The oil and gas company Exxon Mobil’s (XOM) decision to sell its Japan unit seem to have been taken in the midst of weak outlook for petroleum products such as gasoline and others. This apart, Japan Government’s order to improve plants for more fuel crude resulting in higher operational costs also weighed in favor of divesting the unit. The move is also considered as reducing exposure in refining in the wake of weak margins hurting the company’s bottom line.
The latest step of the largest oil and gas company comes amidst other companies shifting their focus towards more profitable business within the petroleum space.
The Irving, Texas-based Exxon Mobil disclosed that it struck a deal with TonenGeneral Sekiyu, for the sale of its Japanese unit for $3.9 billion. The deal allows Exxon to divest a 99 percent hold in its Japanese unit to TonenGeneral. The Japanese company will use the cash at its disposal besides bank credit to fund the acquisition. Exxon’s Japanese subsidiary produces and sells fuels.
Of late, scores of companies are shying away from refining, particularly in developed nations, where weak demand for gasoline and other products hurt profit margins. The slow down in the economic activities during the last few years and the current conditions also paint a bleak picture to emerge in the near future.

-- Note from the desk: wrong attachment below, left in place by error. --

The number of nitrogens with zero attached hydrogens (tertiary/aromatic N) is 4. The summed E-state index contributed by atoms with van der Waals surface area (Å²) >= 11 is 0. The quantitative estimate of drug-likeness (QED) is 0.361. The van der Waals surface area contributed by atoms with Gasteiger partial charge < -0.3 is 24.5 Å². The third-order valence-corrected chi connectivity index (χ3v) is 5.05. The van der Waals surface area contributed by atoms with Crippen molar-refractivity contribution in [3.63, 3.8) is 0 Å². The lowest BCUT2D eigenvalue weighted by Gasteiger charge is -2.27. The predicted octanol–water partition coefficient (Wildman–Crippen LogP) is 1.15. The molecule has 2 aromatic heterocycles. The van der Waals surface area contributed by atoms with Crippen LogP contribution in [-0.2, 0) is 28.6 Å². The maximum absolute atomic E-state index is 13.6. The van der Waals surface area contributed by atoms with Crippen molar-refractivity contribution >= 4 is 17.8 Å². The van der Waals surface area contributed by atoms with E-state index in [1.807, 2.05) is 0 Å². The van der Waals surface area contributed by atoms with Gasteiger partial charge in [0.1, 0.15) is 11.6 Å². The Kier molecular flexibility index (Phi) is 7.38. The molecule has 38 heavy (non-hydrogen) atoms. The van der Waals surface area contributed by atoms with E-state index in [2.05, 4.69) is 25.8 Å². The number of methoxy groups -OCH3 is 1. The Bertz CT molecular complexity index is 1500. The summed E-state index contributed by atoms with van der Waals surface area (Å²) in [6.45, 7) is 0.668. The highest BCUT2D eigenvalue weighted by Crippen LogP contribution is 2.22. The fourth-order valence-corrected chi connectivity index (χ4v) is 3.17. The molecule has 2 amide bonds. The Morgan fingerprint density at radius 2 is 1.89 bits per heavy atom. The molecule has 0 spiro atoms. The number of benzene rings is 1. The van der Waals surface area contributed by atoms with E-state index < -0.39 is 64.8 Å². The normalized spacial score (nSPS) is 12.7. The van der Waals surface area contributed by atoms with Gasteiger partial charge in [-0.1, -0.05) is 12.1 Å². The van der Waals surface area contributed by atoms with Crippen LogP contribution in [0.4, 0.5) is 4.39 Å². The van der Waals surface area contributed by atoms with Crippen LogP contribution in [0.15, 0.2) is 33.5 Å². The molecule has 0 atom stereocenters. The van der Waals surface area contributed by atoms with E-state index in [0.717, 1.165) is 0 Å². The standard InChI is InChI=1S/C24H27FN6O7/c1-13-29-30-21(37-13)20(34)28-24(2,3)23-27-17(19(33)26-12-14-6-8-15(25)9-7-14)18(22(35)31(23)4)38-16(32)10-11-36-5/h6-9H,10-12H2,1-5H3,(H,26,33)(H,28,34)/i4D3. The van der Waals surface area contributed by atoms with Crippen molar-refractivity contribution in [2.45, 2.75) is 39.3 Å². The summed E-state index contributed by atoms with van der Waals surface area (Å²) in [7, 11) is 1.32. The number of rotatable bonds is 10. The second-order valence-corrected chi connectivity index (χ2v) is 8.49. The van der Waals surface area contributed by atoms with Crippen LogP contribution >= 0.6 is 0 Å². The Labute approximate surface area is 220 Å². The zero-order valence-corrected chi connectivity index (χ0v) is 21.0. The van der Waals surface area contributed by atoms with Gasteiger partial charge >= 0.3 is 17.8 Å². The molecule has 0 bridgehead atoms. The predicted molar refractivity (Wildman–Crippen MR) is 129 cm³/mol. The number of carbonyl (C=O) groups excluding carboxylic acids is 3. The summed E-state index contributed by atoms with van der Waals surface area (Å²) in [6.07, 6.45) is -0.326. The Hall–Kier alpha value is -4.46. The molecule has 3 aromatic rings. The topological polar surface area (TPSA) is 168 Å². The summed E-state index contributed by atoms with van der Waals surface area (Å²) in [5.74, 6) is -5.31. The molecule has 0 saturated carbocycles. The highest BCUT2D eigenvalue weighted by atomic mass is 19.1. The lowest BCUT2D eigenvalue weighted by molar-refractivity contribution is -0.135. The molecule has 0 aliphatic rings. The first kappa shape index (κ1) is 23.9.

British Petroleum (BP), which was hurt by oil leakage earlier, and Royal Dutch Shell have drawn up plans for selling their refineries in US and Western Europe.
The focus seems to be shifting towards more exploration and production rather than indulge in refining, which had become surplus in developed nations, partly due to economic sluggishness cutting down the demand.
ConocoPhilips (COP) is also having plans to divide the company into two thereby refining operations are being taken into separate entity. This would allow refining entity not eat into the profitability of exploration and productions, which is more profitable.
Another company in the sector, Marathon Oil (MRO) has already hived off its refining segment in July 2011.
Meanwhile, Exxon disclosed that the deal would allow refining and marketing to be integrated with TonenGeneral’s existing manufacturing operations. This would position them better to meet Japan’s needs in energy sector.
The deal will not prevent the Japanese company from using Exxon’s brands for marketing of ExxonMobil products in the country.
A couple of years back in 2010, the Japan Government have advised refiners to upgrade their refining plants for more fuel efficiency from crude. This is having potential to lift operations costs. Interestingly, consumption in Japan is witnessing a downside due partly to population fall and more usage of electric autos and hybrid.
Instead of spending more for the improvement of its refining plant, Exxon decided to go in for a sale of the unit, which makes sense given the weakening demand and the chances of the trend reversing looks remote in the near term.